Folks love throwing money at their LSAT studies—I never stop getting emails asking for book, class, and tutoring recommendations—but some of the best LSAT resources are absolutely free. Today I want to make sure that everyone who reads these lessons is aware that we offer not just one but two LSAT podcasts. They’re free to download, and you can listen to them while you’re doing other stuff. So not only do they cost you zero dollars, but they also magically cost you zero time. Pretty hard to beat.
Our LSAT podcasts let you “study when you can’t study.”
Ben and I started the Thinking LSAT podcast on a lark way back in 2014. The way I remember it, I said, “Hey Ben, want to start an LSAT podcast?” And Ben, ever the innovator, said, “Yes! ... Now, what’s a podcast?”
If you’re new to the show, I don’t recommend going all the way back to Episode 1. Instead, start with the most recent episode and work your way backward. As I write, in June 2021, we’re currently up to Episode 304. The episodes average about 90 minutes a piece. Holy hell—that’s about 450 hours of content. If you wanted, you could listen 24/7 for 19 straight days.
Please don’t do that. It would be bonkers to do that.
But please do use Thinking LSAT when you’re working out, walking your dog, or killing time at your mindless, soul-crushing job. (Actually, just quit that job.) Point is, the Thinking LSAT podcast is an excellent way to get tips on the LSAT and law school admissions while you’re doing other things.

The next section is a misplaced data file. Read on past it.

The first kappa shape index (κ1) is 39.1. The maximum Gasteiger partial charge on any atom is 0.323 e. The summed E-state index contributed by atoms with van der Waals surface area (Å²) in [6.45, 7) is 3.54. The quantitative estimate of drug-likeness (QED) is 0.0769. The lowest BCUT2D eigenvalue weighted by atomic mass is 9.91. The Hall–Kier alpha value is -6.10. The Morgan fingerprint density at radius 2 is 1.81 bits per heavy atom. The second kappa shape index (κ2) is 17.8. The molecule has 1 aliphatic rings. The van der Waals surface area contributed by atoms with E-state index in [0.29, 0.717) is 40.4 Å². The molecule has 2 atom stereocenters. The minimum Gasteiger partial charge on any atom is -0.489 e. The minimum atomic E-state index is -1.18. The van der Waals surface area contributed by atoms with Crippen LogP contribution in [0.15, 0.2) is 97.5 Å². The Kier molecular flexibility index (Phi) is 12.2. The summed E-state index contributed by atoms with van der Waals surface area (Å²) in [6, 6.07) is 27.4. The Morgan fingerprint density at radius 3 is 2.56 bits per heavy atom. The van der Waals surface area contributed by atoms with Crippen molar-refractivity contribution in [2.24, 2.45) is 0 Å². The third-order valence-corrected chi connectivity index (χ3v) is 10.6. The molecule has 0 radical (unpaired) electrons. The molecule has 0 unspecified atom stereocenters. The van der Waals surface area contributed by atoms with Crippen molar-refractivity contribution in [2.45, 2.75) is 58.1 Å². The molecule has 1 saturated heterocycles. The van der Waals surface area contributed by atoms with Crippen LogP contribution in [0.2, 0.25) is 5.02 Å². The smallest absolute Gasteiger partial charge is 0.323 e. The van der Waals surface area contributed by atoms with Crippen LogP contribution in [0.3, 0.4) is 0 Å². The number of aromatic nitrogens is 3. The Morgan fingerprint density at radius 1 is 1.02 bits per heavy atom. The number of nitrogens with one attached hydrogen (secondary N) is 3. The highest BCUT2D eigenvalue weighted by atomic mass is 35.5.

We release new episodes of Thinking LSAT each Monday. They’re available on Spotify, Apple Podcasts, ThinkingLSAT.com, YouTube, and about a bazillion other podcast apps.
Time is your most valuable resource.
Listening to the Thinking LSAT podcast helps you carve some of that time back and put it to productive use.
And if that’s not enough, this week we launched a brand new show: LSAT Demon Daily. The Daily features shorter episodes, released first thing in the morning, five days a week. This week, we’ve already tackled scholarships for part-time law school, whether to take the August LSAT, and an interview with student Ron, who went from 147 to 171 using the LSAT Demon. Be sure to subscribe so you can get episodes automatically delivered to your inbox each morning. They’ll be primed and ready for your commute, your coffee, or however else you want to incorporate them into your morning routine.
Don’t use the podcasts as a substitute for focused studying. When you have time to sit down and focus, you should be doing some combination of drilling, timed sections, and classes. But when you can’t devote 100% of your attention to studying, consider giving these two podcasts a listen. You might be surprised by how much LSAT and law school admissions knowledge can sneak into your brain while you’re pretending to do other stuff.